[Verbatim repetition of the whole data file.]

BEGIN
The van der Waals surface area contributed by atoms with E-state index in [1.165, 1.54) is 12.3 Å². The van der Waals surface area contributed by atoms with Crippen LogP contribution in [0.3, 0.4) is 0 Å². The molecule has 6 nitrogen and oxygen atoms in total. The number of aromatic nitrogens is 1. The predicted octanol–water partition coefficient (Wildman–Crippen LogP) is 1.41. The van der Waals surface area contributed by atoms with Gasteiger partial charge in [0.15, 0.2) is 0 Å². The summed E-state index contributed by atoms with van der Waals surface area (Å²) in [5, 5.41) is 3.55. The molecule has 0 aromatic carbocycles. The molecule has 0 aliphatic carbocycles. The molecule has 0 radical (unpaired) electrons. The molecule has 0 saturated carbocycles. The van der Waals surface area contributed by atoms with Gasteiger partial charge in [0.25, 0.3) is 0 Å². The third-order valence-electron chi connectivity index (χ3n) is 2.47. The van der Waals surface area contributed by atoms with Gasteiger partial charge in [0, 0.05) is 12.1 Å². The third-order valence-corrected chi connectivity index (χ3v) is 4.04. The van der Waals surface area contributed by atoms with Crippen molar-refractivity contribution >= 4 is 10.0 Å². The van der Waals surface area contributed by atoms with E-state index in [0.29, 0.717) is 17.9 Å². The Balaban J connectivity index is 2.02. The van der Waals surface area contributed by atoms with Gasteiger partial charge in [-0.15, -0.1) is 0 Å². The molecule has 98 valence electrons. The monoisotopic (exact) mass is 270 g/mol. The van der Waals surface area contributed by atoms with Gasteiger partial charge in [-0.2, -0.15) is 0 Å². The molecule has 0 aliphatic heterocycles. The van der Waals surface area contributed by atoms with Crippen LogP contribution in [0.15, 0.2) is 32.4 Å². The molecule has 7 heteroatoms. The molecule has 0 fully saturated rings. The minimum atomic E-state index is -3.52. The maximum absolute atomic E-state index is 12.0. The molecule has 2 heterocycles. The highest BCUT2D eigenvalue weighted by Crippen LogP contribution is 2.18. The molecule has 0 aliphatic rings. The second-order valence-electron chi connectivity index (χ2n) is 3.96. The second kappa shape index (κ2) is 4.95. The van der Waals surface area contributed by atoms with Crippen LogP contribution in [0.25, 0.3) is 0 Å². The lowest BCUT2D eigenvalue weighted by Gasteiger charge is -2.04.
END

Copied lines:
The van der Waals surface area contributed by atoms with E-state index in [1.165, 1.54) is 12.3 Å². The van der Waals surface area contributed by atoms with Crippen LogP contribution in [0.3, 0.4) is 0 Å². The molecule has 6 nitrogen and oxygen atoms in total. The number of aromatic nitrogens is 1. The predicted octanol–water partition coefficient (Wildman–Crippen LogP) is 1.41. The van der Waals surface area contributed by atoms with Gasteiger partial charge in [0.15, 0.2) is 0 Å². The summed E-state index contributed by atoms with van der Waals surface area (Å²) in [5, 5.41) is 3.55. The molecule has 0 aromatic carbocycles. The molecule has 0 aliphatic carbocycles. The molecule has 0 radical (unpaired) electrons. The molecule has 0 saturated carbocycles. The van der Waals surface area contributed by atoms with Gasteiger partial charge in [0.25, 0.3) is 0 Å². The third-order valence-electron chi connectivity index (χ3n) is 2.47. The van der Waals surface area contributed by atoms with Gasteiger partial charge in [0, 0.05) is 12.1 Å². The third-order valence-corrected chi connectivity index (χ3v) is 4.04. The van der Waals surface area contributed by atoms with Crippen molar-refractivity contribution >= 4 is 10.0 Å². The van der Waals surface area contributed by atoms with E-state index in [0.29, 0.717) is 17.9 Å². The Balaban J connectivity index is 2.02. The van der Waals surface area contributed by atoms with Gasteiger partial charge in [-0.15, -0.1) is 0 Å². The molecule has 98 valence electrons. The monoisotopic (exact) mass is 270 g/mol. The van der Waals surface area contributed by atoms with Gasteiger partial charge in [-0.2, -0.15) is 0 Å². The molecule has 0 aliphatic heterocycles. The van der Waals surface area contributed by atoms with Crippen LogP contribution in [0.15, 0.2) is 32.4 Å². The molecule has 7 heteroatoms. The molecule has 0 fully saturated rings. The minimum atomic E-state index is -3.52. The maximum absolute atomic E-state index is 12.0. The molecule has 2 heterocycles. The highest BCUT2D eigenvalue weighted by Crippen LogP contribution is 2.18. The molecule has 0 aliphatic rings. The second-order valence-electron chi connectivity index (χ2n) is 3.96. The second kappa shape index (κ2) is 4.95. The van der Waals surface area contributed by atoms with Crippen LogP contribution in [0.25, 0.3) is 0 Å². The lowest BCUT2D eigenvalue weighted by Gasteiger charge is -2.04.